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BJP's last-minute appeal for consensus on citizenship bill is funny

What should have got the BJP more voters, now and in the future, is looking dodgy

  • Published 7.02.19, 8:47 AM
  • Updated 7.02.19, 8:47 AM
  • 2 mins read
  •  
Prime Minister Narendra Modi’s rhetoric suggests that Maa Bharati has no Muslim children PTI

Maa Bharati is a potent image. The prime minister seized upon it to turn the right knobs among his audience in Jammu. His vision of hundreds of children of Maa Bharati suffering in Bangladesh, Pakistan and Afghanistan leads naturally to the argument that they should be allowed to return to the republic which is also theirs; where else will they go? Hence the citizenship (amendment) bill, 2016, to which the Bharatiya Janata Party-led government is “committed”. It has already been passed in the Lok Sabha amid loud turmoil. The prime minister’s rhetoric suggests that Maa Bharati has no Muslim children: this principle lies at the basis of a bill that allows non-Muslim refugees who have entered the country before 2014 to apply for citizenship after six, and not the mandatory 12, years, even if they do not have any papers.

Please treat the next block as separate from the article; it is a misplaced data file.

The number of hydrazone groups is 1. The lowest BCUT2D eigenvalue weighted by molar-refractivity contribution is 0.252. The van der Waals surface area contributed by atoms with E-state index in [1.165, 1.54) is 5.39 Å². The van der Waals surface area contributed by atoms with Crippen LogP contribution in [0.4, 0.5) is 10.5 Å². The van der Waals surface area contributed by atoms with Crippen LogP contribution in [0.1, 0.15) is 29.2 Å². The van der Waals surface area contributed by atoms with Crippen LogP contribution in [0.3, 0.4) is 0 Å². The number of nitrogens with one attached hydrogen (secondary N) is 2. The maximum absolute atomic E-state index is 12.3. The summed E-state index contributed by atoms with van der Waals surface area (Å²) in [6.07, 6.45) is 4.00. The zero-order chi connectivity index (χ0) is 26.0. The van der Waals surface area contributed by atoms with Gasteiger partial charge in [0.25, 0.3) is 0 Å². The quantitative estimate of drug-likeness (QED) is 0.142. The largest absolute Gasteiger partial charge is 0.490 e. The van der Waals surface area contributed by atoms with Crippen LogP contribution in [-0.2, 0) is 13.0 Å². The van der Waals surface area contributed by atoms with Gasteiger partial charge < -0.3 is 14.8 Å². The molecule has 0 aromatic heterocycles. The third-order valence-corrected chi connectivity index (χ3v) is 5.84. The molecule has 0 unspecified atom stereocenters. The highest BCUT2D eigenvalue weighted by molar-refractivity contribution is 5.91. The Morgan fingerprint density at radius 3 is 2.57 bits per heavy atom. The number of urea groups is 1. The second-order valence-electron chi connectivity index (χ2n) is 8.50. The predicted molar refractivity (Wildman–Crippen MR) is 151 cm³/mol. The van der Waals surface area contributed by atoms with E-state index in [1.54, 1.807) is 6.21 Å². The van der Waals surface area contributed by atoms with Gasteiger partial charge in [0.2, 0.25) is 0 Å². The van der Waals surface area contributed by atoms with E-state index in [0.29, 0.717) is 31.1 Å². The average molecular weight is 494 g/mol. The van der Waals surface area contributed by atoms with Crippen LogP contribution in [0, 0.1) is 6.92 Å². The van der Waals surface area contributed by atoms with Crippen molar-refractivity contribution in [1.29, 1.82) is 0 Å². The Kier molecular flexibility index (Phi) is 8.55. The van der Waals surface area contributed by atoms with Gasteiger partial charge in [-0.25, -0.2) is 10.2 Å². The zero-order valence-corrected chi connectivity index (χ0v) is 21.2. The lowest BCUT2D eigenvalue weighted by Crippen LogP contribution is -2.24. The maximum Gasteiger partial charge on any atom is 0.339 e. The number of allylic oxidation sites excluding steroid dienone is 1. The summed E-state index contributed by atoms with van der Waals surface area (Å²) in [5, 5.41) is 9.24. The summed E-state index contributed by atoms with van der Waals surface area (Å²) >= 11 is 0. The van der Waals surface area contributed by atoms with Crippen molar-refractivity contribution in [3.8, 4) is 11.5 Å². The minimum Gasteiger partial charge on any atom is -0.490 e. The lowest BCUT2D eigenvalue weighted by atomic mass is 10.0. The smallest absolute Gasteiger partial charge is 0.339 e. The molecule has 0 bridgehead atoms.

It is not surprising that the country, particularly the Northeast where shifting demographies have bequeathed long-enduring tensions, has erupted in a multitude of protests. The bill, pending in the Rajya Sabha, is being called unconstitutional because it discriminates between religions, while its divisive potential is obvious. Assam, which demands the deportation of everyone who has entered its borders after March 24, 1971 irrespective of religion according to the 1985 Assam Accord, believes this is a ploy to invite in Hindu refugees from Bangladesh, while groups in Manipur and Mizoram are protesting against a move they feel will wipe out their indigenous populations. The Asom Gana Parishad has walked out of its governing alliance with the BJP, and two BJP allies, the Shiv Sena and the Janata Dal (United), have supported the AGP. The BJP state units in Meghalaya and Mizoram have advised the high command not to go further with the bill. What the BJP in its confident majority had believed was going to be another coup is somehow going off the rails. Not that the BJP president, Amit Shah, ever has cold feet. But he is suddenly talking about consensus, not just with parties inside the National Democratic Alliance — are they not complying? — but also with other parties. Talking with other parties is anathema to the BJP. But what should have got the BJP more voters, now and in the future, is looking dodgy. Of course, Mr Shah keeps reiterating his commitment. It is just the last-minute appeal to consensus for the bill that is funny. Maa Bharati has not helped, apparently.

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